“For seven months, nursing homes have been saving and protecting lives while dealing with staffing shortages, testing and personal protective equipment challenges and growing unexpected costs,” she said.

David Grabowski, a health care policy expert at Harvard Medical School, described the federal rapid-test program as “a positive step but late in the game,” and said Washington should do more to address the systemic financial and staffing problems that have long bedeviled the industry’s efforts to shield vulnerable residents from infectious pathogens. Because federal reimbursements do not cover the full cost of care in much of the country, nursing home operators who serve predominantly Medicaid patients say they often lack the money to hire enough skilled workers willing to take on a grueling job that the pandemic has made increasingly stressful and fraught with risk.

“I don’t have a problem penalizing nursing homes guilty of gross negligence, but my sense is that most of the facilities out there have been doing their best despite dealing with sick workers, a lack of resources and poor guidance from the federal government,” Mr. Grabowski said. “Putting efforts into training workers on infection control, boosting wages and offering paid sick leave would be a better approach.”

Continue Reading

5 Most Common Roof Problems Roofing Contractors Can Take Care Of

The roof makes one of the most important parts of your home or property. This is the part that directly defends you against harmful environmental and climatic elements. Your roofing system should therefore be designed to last long and keep your valuables safe and protected. However, depending on the type of roof you have installed and the conditions in your location, it is not uncommon to face several roof issues some of which require professional repairs or even call for roof replacements.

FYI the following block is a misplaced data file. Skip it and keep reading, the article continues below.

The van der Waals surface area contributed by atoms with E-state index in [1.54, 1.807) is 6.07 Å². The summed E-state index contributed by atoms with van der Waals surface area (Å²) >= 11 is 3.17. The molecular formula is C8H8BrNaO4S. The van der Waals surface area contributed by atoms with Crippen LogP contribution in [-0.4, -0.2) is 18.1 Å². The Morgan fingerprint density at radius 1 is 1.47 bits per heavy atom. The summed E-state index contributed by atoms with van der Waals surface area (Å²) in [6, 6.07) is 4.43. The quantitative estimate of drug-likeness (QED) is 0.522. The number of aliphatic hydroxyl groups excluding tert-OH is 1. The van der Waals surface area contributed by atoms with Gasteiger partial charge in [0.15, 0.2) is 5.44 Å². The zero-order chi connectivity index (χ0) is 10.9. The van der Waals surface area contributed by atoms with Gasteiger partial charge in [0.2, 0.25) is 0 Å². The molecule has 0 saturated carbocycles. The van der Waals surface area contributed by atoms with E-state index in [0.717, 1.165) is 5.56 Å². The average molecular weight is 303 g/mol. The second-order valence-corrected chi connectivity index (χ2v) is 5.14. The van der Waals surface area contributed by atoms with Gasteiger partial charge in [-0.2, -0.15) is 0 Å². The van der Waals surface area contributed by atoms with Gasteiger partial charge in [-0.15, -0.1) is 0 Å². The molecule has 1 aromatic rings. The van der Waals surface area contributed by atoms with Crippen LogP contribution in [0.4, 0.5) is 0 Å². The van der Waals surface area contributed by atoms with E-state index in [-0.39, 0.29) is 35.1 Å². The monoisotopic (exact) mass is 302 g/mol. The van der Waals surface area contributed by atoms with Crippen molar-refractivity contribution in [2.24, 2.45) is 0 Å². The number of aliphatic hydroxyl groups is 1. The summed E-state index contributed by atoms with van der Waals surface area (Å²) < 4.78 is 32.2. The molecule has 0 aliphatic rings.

Fortunately, roofing contractors have what it takes to restore your roof and they are able to take care of any problem you could be facing with your roof. But considering that some of the problems can be costly, it is best that you have regular roof inspections and maintenance so that small issues are handled before they develop into bigger expensive ones. Below are the most common roof issues you might face.

1. Shingle damage – The aesthetic roofing option protects underlying structures of the roof from the elements. But over time they can weaken because of UV rays, wind and rain. Warped shingles, missing or broken shingles will necessitate roof repairs and your roofing contractor will be able to offer the solutions that you need for this.

2. Roof leaks – They are major roofing problems and they always should be fixed as soon as they are identified before they cause damage to your property and valuables. Because some of the leaks can be hard to identify until there is clear water damage signs, you are safer scheduling regular inspection of the roof and property to ensure that the roof is watertight and to have any problem areas handled before they develop into anything major.

3. Ponding water – If you notice standing water on the roof, …

Continue Reading